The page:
I think we can all agree that for most of us, this mid- Fall time of year is always the busiest and most hectic. All activities and events are in full swing, people are (already) prepping for the upcoming holidays, and there seems to be this constant pressure or just general need to be running around and getting things done (as there always seems to be). Not to say that it isn’t good to be working hard or checking items off of your lengthy to-do list, but I think taking the time to step back from pushing yourself or from a stressful project or situation and letting your mind and body reset could be equally beneficial and productive in ways you may not even realize.
This year I am taking part in the New England Center for Circus Art’s professional training program. I train circus arts there 5-6 days a week all day. As much as we need to be exercising, stretching, and rehearsing, our coaches also stress to us how important it is for us as athletes to give our bodies a rest. We need to be able to distinguish training time between rest time and commit fully to whatever we choose. Your muscles (and your brain) need time to adjust, rebuild, and recover after such rigorous exercise. Rest and recovery is actually something that is a crucial part of our weekly training. Resting your sore, tired body can help with your strength and flexibility just as much cranking your splits or pumping out a bunch of pull-ups at the gym can.
At the beginning of the year, this whole idea of rest and recovery before and after hard training was something that was really foreign to me and honestly seemed slightly counter productive AND was definitely a bit anxiety provoking. It was a challenge for me to take a step back and do almost what felt like nothing at all. Little did I know how much good these rest days/weeks were doing for me physically and mentally. This has sort of made me realize how this idea of what’s “productive” has been so ingrained in all of us. It’s almost as if we don’t have some physical, tangible proof (or sometimes in my case, soreness, am covered in trapeze bruises, and building muscle by the second), we feel basically as though we got nothing done. I mean, it’s better to just keep pushing and complete as much as you can as soon as possible, right? Sometimes right, but a lot of the times WRONG! What if we could take this athletic idea of rest and recovery and factor that time and philosophy into our everyday lives?
Now you’re probably wondering how on earth you’d find time to fit in doing “nothing” into your already hectic schedule. First of all, I kind of (for myself) want to take away that the idea of relaxing being the same as doing nothing. That could be what it means sometimes, but you can also relax and take a step back while doing things that bring you joy or just take your mind off of what may be causing you stress or taking up the most of your time. You’ve probably noticed the difference in your progress and productivity when you are working based on your mood going into the task. Even if you are so organized and have everything laid out and ready to go, if your brain is tired and you’re not in the right headspace to be working, you’re going to get just as much done (if not less) as you would if you put it aside and took some time to “recover” in a sense. Our brains can get just as burnt out as our bodies can. In a way, making that decision to take the time away and listen to what you are feeling, is equally as productive as responding to all of those business emails that have been piling up in your inbox. You’re giving yourself time to rebuild your confidence and excitement to tackle the job!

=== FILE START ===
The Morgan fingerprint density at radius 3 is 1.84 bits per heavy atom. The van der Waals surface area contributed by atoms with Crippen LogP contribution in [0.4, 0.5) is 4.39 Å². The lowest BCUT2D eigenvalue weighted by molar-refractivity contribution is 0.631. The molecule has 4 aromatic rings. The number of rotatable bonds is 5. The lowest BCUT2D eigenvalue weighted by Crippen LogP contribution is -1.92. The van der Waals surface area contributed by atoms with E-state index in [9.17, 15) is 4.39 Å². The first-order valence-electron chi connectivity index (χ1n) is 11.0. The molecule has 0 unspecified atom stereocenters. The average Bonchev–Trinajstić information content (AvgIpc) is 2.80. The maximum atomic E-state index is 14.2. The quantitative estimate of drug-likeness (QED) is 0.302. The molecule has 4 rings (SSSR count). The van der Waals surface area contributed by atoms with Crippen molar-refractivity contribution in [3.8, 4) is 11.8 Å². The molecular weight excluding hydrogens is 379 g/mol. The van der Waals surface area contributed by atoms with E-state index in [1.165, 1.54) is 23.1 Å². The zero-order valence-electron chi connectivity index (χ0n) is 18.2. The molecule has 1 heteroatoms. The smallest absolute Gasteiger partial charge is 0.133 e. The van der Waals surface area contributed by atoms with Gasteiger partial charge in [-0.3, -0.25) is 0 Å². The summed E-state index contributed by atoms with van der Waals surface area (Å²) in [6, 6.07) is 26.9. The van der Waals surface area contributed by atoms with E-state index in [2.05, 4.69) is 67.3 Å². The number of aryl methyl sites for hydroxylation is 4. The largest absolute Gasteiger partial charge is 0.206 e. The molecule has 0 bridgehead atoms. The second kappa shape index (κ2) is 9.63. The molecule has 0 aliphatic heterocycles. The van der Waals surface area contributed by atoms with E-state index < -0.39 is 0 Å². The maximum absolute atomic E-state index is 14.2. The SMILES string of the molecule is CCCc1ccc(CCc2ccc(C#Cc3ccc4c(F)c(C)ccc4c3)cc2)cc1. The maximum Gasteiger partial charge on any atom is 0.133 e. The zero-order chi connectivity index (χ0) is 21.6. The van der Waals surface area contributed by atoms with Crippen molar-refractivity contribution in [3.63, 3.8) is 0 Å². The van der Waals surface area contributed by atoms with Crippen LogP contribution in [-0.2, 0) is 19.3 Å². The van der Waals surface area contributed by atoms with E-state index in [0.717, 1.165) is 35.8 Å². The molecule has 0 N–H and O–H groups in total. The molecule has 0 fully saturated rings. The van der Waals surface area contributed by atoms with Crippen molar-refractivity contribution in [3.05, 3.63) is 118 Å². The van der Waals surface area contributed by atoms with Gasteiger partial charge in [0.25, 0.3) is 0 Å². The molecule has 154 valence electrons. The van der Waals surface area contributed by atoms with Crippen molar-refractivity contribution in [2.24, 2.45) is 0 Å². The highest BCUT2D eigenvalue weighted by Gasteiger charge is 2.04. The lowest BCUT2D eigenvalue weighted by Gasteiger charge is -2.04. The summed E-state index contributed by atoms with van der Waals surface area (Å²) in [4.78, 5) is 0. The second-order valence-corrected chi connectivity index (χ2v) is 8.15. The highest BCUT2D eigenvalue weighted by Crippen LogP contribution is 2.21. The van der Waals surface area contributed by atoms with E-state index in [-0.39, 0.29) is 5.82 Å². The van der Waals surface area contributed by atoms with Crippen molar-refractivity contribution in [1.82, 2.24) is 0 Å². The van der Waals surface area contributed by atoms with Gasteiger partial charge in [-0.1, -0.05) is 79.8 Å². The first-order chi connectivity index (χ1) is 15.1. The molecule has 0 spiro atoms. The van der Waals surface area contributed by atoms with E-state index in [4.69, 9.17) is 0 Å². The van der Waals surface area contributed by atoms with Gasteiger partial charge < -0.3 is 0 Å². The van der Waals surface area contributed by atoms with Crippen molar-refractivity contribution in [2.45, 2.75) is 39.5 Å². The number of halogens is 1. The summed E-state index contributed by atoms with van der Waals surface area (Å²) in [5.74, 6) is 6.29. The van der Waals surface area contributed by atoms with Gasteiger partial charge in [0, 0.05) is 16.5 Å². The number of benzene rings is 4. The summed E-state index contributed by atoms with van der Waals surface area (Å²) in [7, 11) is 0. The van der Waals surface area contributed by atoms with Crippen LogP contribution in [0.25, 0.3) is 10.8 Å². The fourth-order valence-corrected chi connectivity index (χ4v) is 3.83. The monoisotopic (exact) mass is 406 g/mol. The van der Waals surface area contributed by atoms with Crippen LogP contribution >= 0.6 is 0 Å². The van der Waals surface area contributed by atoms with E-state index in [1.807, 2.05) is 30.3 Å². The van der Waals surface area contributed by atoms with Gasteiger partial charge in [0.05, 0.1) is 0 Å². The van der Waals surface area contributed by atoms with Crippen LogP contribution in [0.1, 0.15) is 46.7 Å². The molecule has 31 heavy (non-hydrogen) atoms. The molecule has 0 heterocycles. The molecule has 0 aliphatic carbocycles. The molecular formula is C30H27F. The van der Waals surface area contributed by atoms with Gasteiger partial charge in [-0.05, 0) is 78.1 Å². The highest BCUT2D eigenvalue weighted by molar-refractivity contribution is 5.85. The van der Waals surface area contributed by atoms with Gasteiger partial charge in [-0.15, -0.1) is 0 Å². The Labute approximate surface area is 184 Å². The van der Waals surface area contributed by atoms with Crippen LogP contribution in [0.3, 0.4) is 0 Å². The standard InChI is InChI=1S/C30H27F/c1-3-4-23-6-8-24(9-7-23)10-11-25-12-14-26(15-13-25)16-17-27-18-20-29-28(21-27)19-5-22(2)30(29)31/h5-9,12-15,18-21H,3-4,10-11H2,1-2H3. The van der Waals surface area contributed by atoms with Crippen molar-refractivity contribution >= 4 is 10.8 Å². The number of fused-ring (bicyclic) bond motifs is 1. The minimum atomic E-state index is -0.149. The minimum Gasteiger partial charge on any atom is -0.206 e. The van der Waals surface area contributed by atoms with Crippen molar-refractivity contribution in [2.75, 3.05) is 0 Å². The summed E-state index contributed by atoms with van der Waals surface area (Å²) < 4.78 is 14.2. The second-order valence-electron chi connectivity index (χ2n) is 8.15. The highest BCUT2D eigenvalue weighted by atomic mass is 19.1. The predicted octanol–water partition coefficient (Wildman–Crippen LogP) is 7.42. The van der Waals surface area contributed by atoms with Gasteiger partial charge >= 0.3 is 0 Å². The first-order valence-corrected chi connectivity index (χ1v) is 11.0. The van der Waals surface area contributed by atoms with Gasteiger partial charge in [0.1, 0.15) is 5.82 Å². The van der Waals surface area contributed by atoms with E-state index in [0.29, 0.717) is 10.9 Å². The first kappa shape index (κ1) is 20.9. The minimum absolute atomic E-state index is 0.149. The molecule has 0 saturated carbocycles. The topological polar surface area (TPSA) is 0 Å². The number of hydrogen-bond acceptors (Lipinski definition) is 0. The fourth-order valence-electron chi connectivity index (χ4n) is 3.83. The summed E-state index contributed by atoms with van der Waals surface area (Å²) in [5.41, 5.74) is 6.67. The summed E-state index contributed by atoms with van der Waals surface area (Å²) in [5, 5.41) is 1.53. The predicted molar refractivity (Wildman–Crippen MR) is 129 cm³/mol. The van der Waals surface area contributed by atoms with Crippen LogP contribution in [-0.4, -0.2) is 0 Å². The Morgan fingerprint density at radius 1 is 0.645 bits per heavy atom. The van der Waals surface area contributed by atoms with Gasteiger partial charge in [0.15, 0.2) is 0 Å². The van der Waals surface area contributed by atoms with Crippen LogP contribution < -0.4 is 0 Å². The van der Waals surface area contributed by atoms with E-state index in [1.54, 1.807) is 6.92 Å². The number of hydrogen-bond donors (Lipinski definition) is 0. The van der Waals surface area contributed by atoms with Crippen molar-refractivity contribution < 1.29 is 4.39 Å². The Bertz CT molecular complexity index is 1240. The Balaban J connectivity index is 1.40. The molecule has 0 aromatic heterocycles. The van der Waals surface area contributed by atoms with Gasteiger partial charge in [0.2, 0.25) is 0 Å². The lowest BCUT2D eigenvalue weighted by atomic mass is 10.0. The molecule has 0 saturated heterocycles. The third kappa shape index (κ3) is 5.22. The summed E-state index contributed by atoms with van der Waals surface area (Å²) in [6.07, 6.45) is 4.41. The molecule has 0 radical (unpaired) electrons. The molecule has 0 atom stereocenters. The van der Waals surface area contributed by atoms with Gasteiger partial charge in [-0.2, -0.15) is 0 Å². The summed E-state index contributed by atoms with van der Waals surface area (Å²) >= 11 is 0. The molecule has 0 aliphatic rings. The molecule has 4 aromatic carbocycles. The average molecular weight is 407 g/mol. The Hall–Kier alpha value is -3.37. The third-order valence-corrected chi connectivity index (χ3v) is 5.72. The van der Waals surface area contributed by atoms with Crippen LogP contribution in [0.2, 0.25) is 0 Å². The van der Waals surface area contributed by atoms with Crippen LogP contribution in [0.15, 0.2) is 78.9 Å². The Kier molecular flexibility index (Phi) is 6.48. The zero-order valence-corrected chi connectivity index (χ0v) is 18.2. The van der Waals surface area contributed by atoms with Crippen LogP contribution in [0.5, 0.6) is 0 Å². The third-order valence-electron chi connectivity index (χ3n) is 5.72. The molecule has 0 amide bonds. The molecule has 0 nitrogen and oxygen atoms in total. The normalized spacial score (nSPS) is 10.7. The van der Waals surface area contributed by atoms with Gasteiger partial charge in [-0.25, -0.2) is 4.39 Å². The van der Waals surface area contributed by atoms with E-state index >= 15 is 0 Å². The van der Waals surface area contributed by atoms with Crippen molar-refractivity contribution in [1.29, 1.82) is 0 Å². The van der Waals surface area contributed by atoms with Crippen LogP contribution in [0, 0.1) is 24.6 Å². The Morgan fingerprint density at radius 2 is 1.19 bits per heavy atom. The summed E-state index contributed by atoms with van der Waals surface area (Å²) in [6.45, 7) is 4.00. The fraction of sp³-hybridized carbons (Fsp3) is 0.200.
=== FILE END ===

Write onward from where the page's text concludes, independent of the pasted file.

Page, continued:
Here are some simple things I like to do to relax or just to give my mind and body a little break:
- going for a walk or leisurely bike ride (or just spending time outdoors)
- watching a good movie or an episode of my favorite show
- reading a fun book (usually Harry Potter or some fluffy teen novel that I read multiple times in seventh grade)
- listening to some SWEET TUNES or a podcast about a topic that inspires or interests me
- talking on the phone, in person, or texting with friends and family
- working on a smaller project I am excited about or tackling another task that’s more towards the bottom of my list and less crucial to me (sometimes getting the smaller, more joyful things done can feel just as rewarding as the bigger projects)
- doing some work around the house or organizing a busy space
Most of these activities could literally take you anywhere from 2 minutes to multiple hours. It’s all about how much you feel you can fit it and what you feel will best serve you best in the moment. This whole idea all probably seems very obvious to you, but sometimes a big part of being able to relax is just giving yourself permission to in the first place. It’s also being able to recognize what’s most crucial for you to get done and what can wait for another day or free moment. I think if we all saw relaxation or taking it a little easier as way of being productive or supplementing that progress, we’d definitely be a lot healthier and lot more willing and ready to work when the time is right, instead of seeing all tasks as such chores. It’s obviously not an easy fix, just something I wanted to write about because I’ve been thinking about this a lot in the past few months. Obviously there needs to be a balance in how you factor in your relaxation, but I really wanted to shine a light on the importance of taking a break and letting yourself recover from stressful situations or just life in general. Plus, how listening to exactly what your body needs at a point in time can be extremely productive and rewarding in the long term.